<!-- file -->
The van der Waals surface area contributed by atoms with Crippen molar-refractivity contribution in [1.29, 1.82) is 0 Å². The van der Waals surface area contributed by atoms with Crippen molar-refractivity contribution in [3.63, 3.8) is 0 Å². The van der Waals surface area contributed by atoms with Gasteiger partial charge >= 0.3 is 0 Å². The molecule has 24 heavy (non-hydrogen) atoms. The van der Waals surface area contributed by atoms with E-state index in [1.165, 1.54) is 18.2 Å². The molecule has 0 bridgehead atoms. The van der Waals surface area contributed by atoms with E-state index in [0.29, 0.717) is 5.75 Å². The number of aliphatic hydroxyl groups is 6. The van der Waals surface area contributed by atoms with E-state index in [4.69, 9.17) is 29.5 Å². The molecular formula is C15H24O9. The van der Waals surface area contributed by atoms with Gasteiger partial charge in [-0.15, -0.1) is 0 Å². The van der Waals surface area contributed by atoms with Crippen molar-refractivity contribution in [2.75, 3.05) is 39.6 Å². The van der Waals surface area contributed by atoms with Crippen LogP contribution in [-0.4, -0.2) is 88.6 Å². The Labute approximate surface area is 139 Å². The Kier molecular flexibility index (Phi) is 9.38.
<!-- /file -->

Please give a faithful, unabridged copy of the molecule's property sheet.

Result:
The van der Waals surface area contributed by atoms with Crippen molar-refractivity contribution in [1.29, 1.82) is 0 Å². The van der Waals surface area contributed by atoms with Crippen molar-refractivity contribution in [3.63, 3.8) is 0 Å². The van der Waals surface area contributed by atoms with Gasteiger partial charge >= 0.3 is 0 Å². The molecule has 24 heavy (non-hydrogen) atoms. The van der Waals surface area contributed by atoms with E-state index in [1.165, 1.54) is 18.2 Å². The molecule has 0 bridgehead atoms. The van der Waals surface area contributed by atoms with E-state index in [0.29, 0.717) is 5.75 Å². The number of aliphatic hydroxyl groups is 6. The van der Waals surface area contributed by atoms with E-state index in [4.69, 9.17) is 29.5 Å². The molecular formula is C15H24O9. The van der Waals surface area contributed by atoms with Gasteiger partial charge in [-0.15, -0.1) is 0 Å². The van der Waals surface area contributed by atoms with Crippen molar-refractivity contribution in [2.75, 3.05) is 39.6 Å². The van der Waals surface area contributed by atoms with Crippen LogP contribution in [-0.4, -0.2) is 88.6 Å². The Labute approximate surface area is 139 Å². The Kier molecular flexibility index (Phi) is 9.38.